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Should Nuclear Energy Be Adopted Despite Its Freak Accidents?

By Naphtali Akudung

May 31 2022 · 4 min read

Illuminem Voices
Energy · Nuclear · Power & Utilities

Emission increase globally has sparked up innovations around other alternative forms of harnessing cleaner energy resources to drive sustainable activities that are socially, economically, and environmentally friendly. As part of the Paris Agreement in 2015, limiting global warming below 2 degrees is non-negotiable. It is thus necessary to prioritize cleaner energy resources that can replace fossil fuels.

The concept of nuclear energy remains a paradox for many, especially within the African region. Nuclear energy is a form of energy released from the nucleus, the core of atoms, made up of protons and neutrons. This source of energy can be produced in two ways: fission – when nuclei of atoms split into several parts – or fusion – when nuclei fuse together. It is generated from splitting uranium 235 and sometimes platinum; during this process, a high amount of heat is generated and used to drive turbines to generate energy that can be used for both industrial and domestic use. Nuclear energy is a form of non-renewable energy. It has the lowest carbon emission and is one of the cleanest after hydro generation. Unfortunately, it is often considered dangerous and expensive because it is a high-risk form of energy generation and requires high level safety procedures often called (“defense-in-depth”).

The Nuclear Regulatory Commission (NRC), is known for having the gold standard for commercial nuclear regulation. It sets international precedence for the most expertise experience in nuclear energy. The forms of nuclear energy waste are high, intermediate and low. These are classified in terms of their radioactive nature. Nuclear form of energy is also defense in-depth, meaning it takes both the environmental and socio-economic needs into account. However, it is important to understand the severity of what occurred in Fukushima. Because of the possibility of another meltdown, there has been a decline in public sentiment from 57% to 43% after the Fukushima disaster in Japan as reported by New York Times in 2011. The skepticism around nuclear energy must be corrected if we want to achieve the net-zero carbon emission by 2050 as part of the Paris Agreement. Given its low emissions, nuclear energy will complement other forms of renewable energy in the clean energy transition. Aside from freak accidents such as what occurred in Fukushima Japan, nuclear has proven to be the safest and most efficient means of generating large amount of energy with little or no side effects. For example, it takes about a 5 years’ timeline for a complete process generating cycle. While also doing it with enormous energy generated, little space, and most efficiency. It is, therefore, crucial to boost public perception of nuclear energy when talking about sustainable energy generation mechanism.

Research from the Office of Nuclear Energy (ONE) also shows that It produces fewer emissions than conventional power sources such as fossil fuels. Over the years, nuclear energy has proven to have less of an effect on the environment as compared to fossils. It also saves space; generating 1000MW of electricity will require 1 square mile – wind turbines and solar panels will require 75 and 360 times more respectively. It also shows that the nuclear energy sector in the US has only emitted the size of a football field at a depth of fewer than 10 yards of waste over the past 60 years. On the other hand, fossil fuels such as coal generate the same amount of waste every single hour (ONE). Shifting to nuclear energy will drastically reduce the contentions over scarce natural resources between regions. A typical example is the current tension between the Ethiopians and the Egyptians dispute over the Nile River, and the concerns expressed by Egyptians over the hydro dam project by the Ethiopians.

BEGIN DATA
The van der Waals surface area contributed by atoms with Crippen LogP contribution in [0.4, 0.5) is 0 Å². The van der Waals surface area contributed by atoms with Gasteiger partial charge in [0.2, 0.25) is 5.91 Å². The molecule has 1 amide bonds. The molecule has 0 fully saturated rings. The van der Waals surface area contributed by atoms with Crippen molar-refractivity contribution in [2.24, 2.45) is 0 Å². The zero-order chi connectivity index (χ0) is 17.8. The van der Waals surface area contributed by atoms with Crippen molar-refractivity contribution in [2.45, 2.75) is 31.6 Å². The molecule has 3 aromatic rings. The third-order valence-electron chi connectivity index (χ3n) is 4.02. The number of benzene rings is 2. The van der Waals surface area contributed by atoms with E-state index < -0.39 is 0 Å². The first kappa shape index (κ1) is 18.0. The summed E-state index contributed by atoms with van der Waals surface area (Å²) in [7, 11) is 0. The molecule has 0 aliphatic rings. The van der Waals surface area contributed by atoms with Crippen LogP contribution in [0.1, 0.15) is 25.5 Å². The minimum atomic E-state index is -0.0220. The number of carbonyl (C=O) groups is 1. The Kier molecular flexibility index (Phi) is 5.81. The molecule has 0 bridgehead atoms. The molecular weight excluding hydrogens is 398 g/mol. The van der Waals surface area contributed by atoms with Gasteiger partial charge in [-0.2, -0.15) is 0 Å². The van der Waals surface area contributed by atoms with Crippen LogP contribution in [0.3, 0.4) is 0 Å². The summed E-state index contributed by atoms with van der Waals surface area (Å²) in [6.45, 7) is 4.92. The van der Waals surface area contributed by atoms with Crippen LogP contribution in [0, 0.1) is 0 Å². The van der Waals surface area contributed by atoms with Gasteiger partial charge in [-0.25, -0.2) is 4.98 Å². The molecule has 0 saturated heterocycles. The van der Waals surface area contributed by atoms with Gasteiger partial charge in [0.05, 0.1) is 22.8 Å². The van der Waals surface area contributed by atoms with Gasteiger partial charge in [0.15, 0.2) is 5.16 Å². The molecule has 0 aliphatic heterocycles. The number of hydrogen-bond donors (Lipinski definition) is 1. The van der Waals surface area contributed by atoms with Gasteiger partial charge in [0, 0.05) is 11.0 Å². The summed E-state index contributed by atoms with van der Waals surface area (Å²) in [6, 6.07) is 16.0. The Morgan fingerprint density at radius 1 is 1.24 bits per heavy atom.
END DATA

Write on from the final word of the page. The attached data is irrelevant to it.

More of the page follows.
Conclusively, a just clean energy transition will mean any form of energy that can be socially economically, and environmentally viable, these are the factors that truly define sustainability. Also, examining the entire supply chain of nuclear, it has been shown that the disadvantages as raised by concerned citizens, where they see it as a dangerous form of energy generation, cutting across its waste has shown that it can efficiently be managed. Additionally, with the rising population growing up to 9.8 billion by 2050, the need for available resources will be a major concern. Maximizing land space to be able to accommodate the housing deficit is also necessary, hence we cannot go on just solar installation and windmills to generate energy because they consume land space as opposed to nuclear energy and generating large energy to cover the global energy deficit. Nuclear energy remains the cleanest and most efficient means of energy generation if only we can begin to address issues around managing nuclear waste and making sure that we invest much in research and development to maximize its potential.

Future Thought Leaders is a democratic space presenting the thoughts and opinions of rising Energy & Sustainability writers, their opinions do not necessarily represent those of illuminem.

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About the author

Akudung Naphtali founded Climrenew LLC which provides awareness on climate change, focusing on providing consultancy services on renewable energy, plastic waste, and agriculture. He holds B.Sc. in Physics from the University of Jos and is a Watson Institute Alum. He is a Scholar at NUTM.

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